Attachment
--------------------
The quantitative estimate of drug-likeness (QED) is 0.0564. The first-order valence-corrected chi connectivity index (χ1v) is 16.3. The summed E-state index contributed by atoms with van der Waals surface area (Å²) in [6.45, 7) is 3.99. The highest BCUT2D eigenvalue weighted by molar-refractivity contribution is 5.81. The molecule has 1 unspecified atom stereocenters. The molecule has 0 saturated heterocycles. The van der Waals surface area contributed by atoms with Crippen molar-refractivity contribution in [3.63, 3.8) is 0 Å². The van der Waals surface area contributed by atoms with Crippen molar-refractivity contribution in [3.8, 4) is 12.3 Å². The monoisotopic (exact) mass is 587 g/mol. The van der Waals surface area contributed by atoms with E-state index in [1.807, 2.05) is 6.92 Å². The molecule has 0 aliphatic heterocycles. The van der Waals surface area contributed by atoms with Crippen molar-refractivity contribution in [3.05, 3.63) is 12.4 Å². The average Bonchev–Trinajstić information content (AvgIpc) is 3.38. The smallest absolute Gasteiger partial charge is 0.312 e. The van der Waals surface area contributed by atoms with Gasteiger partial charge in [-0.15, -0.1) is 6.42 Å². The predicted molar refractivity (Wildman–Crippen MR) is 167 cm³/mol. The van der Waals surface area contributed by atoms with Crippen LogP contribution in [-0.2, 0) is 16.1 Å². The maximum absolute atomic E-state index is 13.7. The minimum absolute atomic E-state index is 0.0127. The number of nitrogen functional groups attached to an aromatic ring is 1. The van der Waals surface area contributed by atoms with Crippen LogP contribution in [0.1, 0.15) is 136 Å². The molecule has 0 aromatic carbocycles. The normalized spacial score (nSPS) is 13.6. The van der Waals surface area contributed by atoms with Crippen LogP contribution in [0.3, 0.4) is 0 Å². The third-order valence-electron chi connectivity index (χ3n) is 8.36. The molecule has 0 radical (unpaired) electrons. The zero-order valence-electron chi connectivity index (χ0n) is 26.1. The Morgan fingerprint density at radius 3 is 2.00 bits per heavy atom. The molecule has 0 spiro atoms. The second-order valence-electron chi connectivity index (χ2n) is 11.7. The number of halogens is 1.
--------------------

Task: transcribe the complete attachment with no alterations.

The quantitative estimate of drug-likeness (QED) is 0.0564. The first-order valence-corrected chi connectivity index (χ1v) is 16.3. The summed E-state index contributed by atoms with van der Waals surface area (Å²) in [6.45, 7) is 3.99. The highest BCUT2D eigenvalue weighted by molar-refractivity contribution is 5.81. The molecule has 1 unspecified atom stereocenters. The molecule has 0 saturated heterocycles. The van der Waals surface area contributed by atoms with Crippen molar-refractivity contribution in [3.63, 3.8) is 0 Å². The van der Waals surface area contributed by atoms with Crippen molar-refractivity contribution in [3.8, 4) is 12.3 Å². The monoisotopic (exact) mass is 587 g/mol. The van der Waals surface area contributed by atoms with E-state index in [1.807, 2.05) is 6.92 Å². The molecule has 0 aliphatic heterocycles. The van der Waals surface area contributed by atoms with Crippen molar-refractivity contribution in [3.05, 3.63) is 12.4 Å². The average Bonchev–Trinajstić information content (AvgIpc) is 3.38. The smallest absolute Gasteiger partial charge is 0.312 e. The van der Waals surface area contributed by atoms with Gasteiger partial charge in [-0.15, -0.1) is 6.42 Å². The predicted molar refractivity (Wildman–Crippen MR) is 167 cm³/mol. The van der Waals surface area contributed by atoms with Crippen LogP contribution in [-0.2, 0) is 16.1 Å². The maximum absolute atomic E-state index is 13.7. The minimum absolute atomic E-state index is 0.0127. The number of nitrogen functional groups attached to an aromatic ring is 1. The van der Waals surface area contributed by atoms with Crippen LogP contribution in [0.1, 0.15) is 136 Å². The molecule has 0 aromatic carbocycles. The normalized spacial score (nSPS) is 13.6. The van der Waals surface area contributed by atoms with Crippen LogP contribution in [0.3, 0.4) is 0 Å². The third-order valence-electron chi connectivity index (χ3n) is 8.36. The molecule has 0 radical (unpaired) electrons. The zero-order valence-electron chi connectivity index (χ0n) is 26.1. The Morgan fingerprint density at radius 3 is 2.00 bits per heavy atom. The molecule has 0 spiro atoms. The second-order valence-electron chi connectivity index (χ2n) is 11.7. The number of halogens is 1.